By Emma Silvers
By Gary Moskowitz
By Alee Karim
By Ian S. Port
By Ian S. Port
By Derek Opperman
By Emma Silvers
By Alee Karim
"We all know that Xmas is about ... sex," deadpans John Waters as the sold-out Castro Theater crowd recovers from a raucous standing ovation and nestles back into the plush seats. Waters smiles and looks out over the house with his great beagle eyes. In high contrast to the fantastical attire of his audience, the "King of Kink" is dressed simply in a sharp, skinny suit circa 1964 with a tie and 10-year-old shoes.
"I remember the thrill, as a small child, of sitting on a strange man's lap and whispering into his ear all my fantasies." The crowd roars in agreement.
"This is the season for LICKING envelopes, HANGING balls everywhere, STUFFING turkeys. ... Christmas is just filthy, that's why I love it!"
Tonight's show, "A John Waters X-Mas," has drawn the most sensational of San Francisco's very sensational night life. Even the most clearly heterosexual 9-to-5ers have decked themselves to the teeth in brightly colored fake fur and clashing animal prints while the drag queens have crawled over themselves in a desperate attempt to outtrash, outclass, or outlast their contemporaries, turning this into the largest collection of 6-foot-5-inch-and-over queens that this wee little "Night Crawler" has ever witnessed. The theater is spangled appropriately in gaudy Christmas garlands, flashing lights, and glow-in-the-dark snowmen, none of which detracts from the podium, which has been transformed into a makeshift John Waters altar.
The night begins with requisite Christmas-cheese footage: The Jetsons sing "Deck the Halls"; The Flintstones sing "Jingle Bells" with The Chipmunks; and Pee-wee Herman really sets the mood when he flutters his great eyelashes at the severe personage of Grace Jones performing "Little Drummer Boy." Judy Garland receives whistles and applause, and one gregarious drag queen in a white miniskirt plunges down the aisle, growling, "Oh Judy!" It's too much, but not enough. Liberace graces the screen with "I'm Dreaming of a White Christmas" and Charo ululates her way through "Feliz Navidad." All is well in the world.
When the cha-cha heels scene from Female Trouble finally flickers to life, the crowd is in a frenzy. They channel Divine, speaking the part of Dawn Davenport as she berates her parents for not buying her "cha-cha heels ... black" and ending with the faithful scream, "I hate you! Fuck you!" The crowd applauds viciously as she slams her family's door and speeds away in their car. During the roar, drag queen extraordinaire Joan Jett-Blakk crawls out of a large gift box and greets the judges of the Cha-Cha Heels Contest, Miss Patsy Cline of the Memphis G-Spots and Carol Lynley of Poseidon Adventure fame. The ensuing insanity is a practice in bad taste of the worst (and best) kind. Male and female drag queens of all shapes and sizes (mostly really big) try to gain the critical attention of the judges: Hair spray breaks out, catfights break out, panties are dropped, bodies are dropped, breasts are bobbled, and bottoms are bared all in the name of cha-cha heels. While the judges attempt a modicum of composure during their decision-making process, Miss Connie Champagne keeps the crowd on edge by delivering a spellbinding rendition of "Have Yourself a Merry Little Christmas" as a somewhat sauced Judy Garland. Unfortunately, this touch of class does not keep Dragzilla from ripping off On-a-Whim's wig when she places higher in the competition. As the contestants make their way back up the aisle, members of the audience throw in their inevitable 2 cents; a large leather fag, for instance, refers to Cha-Cha Heels winner Cliche as a "skinny little slut."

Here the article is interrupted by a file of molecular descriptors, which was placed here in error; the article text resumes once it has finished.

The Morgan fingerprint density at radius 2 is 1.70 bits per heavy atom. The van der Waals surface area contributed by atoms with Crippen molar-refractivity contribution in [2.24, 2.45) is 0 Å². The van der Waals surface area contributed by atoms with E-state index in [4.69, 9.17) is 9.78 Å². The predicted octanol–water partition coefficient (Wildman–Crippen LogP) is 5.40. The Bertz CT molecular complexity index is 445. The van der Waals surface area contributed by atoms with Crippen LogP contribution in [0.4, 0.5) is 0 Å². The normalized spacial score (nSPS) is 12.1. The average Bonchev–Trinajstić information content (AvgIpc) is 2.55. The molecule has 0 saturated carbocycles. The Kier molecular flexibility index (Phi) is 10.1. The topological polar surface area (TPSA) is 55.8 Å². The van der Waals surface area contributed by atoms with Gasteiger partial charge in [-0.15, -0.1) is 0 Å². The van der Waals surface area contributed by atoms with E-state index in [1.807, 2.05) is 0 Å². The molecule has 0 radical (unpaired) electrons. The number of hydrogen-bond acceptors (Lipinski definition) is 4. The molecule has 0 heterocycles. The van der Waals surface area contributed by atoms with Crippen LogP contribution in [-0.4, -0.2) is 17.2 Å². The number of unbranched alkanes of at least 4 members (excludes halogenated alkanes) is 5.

The contest completed, an officious Jett-Blakk begins reading a proclamation drawn up by the office of Mayor Willie Brown, which pronounces John Waters the "Patron Saint of Outlaw Cinema" and the "King of Bad Taste," and announces that because "the people of San Francisco worship and adore him, hereafter December 13th shall be officially recognized as John Waters Day." The ovation is deafening and the crowd is on its feet as the stylish director makes his way to the podium.
"I'm so glad that Female Trouble is finally being shown as a Christmas movie," smirks Waters. "Maybe it will become the Wonderful Life of the criminal set." The director settles comfortably into the roles of lecturer, humorist, and demigod, speaking at length about the things he loves best: crime as art ("Everyone looks so much better when they are in handcuffs"), the essence of style ("Mary Jane teased her hair perfectly in front and left the back an absolute rat's nest. She said, 'I don't care what people think of me when I leave a room' "), animal rights ("If one bunny has to die so that my mustache is on straight -- so be it"), pharmaceuticals ("Drugs are so retro"), fame ("Celebrities cannot have bad sex"), Don Knotts ("He is a holy man in my life"), sex ("Sex is all about confusion"), Christmas ("There could be such good holiday pornos: Jingle Balls, Santa Clause Is Coming, S/M Nutcracker ...."), and family ("It is very important to be with your family at Christmas time even if they are horrible").
Thank you and Merry Christmas. See you on the other side of the New Year.
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By Silke Tudor